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Reinforcement Rings

Reinforcement Rings

John Van Ness - DW Drum Co © 1999

 The original purpose of re-inforcing hoops was to maintain the structural integrity of the shell (keep it round). But they also serve a purpose in changing the shell's acoustic properties.

he original purpose of re-inforcing hoops was to maintain the structural integrity of the shell (keep it round). But they also serve a purpose in changing the shell's acoustic properties.

Very thin shells with no re-inforcement hoops tend to distort at high volumes (especially on larger sizes). Re-inforcing hoops tend to control some of the excessive vibration, allowing the shell to be a better conduit for energy to the heads.  There is another theory on it which is that the very edges of the drum-head are responsible for most of the high overtones coming from the drum. Without re-inforcing hoops, the drum has a broader dynamic range, accentuating the lows because the shell is free to vibrate, as well as the highs because the column of air inside is able to reach the outer edges of the drumhead. Add re-inforcement hoops and you get a more focused pitch because you're controlling the lows by inhibiting vibration, and tapering off the highs because the column of air is physically blocked by the re-inforcement hoops at the inside edges.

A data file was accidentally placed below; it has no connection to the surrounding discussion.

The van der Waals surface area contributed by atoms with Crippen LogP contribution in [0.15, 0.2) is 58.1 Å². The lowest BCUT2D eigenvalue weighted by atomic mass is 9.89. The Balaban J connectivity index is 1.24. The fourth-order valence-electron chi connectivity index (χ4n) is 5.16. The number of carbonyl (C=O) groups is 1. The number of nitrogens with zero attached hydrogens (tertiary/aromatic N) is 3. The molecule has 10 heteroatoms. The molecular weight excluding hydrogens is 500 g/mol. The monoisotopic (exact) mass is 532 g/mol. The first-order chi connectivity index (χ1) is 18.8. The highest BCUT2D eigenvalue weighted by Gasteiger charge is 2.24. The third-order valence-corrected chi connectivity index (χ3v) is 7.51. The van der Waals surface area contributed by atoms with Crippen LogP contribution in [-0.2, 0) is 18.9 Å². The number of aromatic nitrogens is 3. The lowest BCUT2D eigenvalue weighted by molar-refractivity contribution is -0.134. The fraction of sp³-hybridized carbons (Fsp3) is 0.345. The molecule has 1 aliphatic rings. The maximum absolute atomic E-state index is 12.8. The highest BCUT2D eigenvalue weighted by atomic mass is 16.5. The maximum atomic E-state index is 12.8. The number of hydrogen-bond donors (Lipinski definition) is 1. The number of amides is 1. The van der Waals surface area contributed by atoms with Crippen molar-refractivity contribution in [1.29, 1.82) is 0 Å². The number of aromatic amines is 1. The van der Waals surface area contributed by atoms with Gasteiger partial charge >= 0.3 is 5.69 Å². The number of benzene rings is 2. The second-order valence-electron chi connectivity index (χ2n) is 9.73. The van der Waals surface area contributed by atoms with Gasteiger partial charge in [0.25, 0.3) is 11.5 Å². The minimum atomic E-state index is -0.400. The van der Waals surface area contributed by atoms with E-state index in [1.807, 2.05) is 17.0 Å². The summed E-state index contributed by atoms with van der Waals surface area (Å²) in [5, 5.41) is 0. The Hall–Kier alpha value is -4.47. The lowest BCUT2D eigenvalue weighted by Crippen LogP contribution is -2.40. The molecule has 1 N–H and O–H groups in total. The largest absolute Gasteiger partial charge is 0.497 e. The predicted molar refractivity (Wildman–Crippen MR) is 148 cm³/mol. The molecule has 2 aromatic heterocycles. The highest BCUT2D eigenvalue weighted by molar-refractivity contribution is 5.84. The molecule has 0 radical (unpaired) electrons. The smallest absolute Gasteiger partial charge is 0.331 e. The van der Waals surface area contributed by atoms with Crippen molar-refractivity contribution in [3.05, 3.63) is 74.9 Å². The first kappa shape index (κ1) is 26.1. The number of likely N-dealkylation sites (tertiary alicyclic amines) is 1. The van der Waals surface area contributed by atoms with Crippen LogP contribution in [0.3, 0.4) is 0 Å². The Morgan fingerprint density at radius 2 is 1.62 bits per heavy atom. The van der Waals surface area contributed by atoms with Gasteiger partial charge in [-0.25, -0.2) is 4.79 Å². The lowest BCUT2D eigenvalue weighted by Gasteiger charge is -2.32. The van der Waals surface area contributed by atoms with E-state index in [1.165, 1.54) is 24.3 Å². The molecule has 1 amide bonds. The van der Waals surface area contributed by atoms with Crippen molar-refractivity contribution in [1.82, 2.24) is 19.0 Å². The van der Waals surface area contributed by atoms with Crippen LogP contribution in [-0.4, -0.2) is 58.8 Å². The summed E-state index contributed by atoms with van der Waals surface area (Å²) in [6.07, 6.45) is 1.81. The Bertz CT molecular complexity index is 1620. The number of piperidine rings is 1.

When single-ply calf-skin heads were the only option for drummers, the hoops vs. no-hoops issue was more critical, because the acoustic differences were more obvious. Now with today's available drumhead combinations, there is really no wrong or right choice. You could alter your drum's characteristics more dramatically with a simple head change.

John Van Ness





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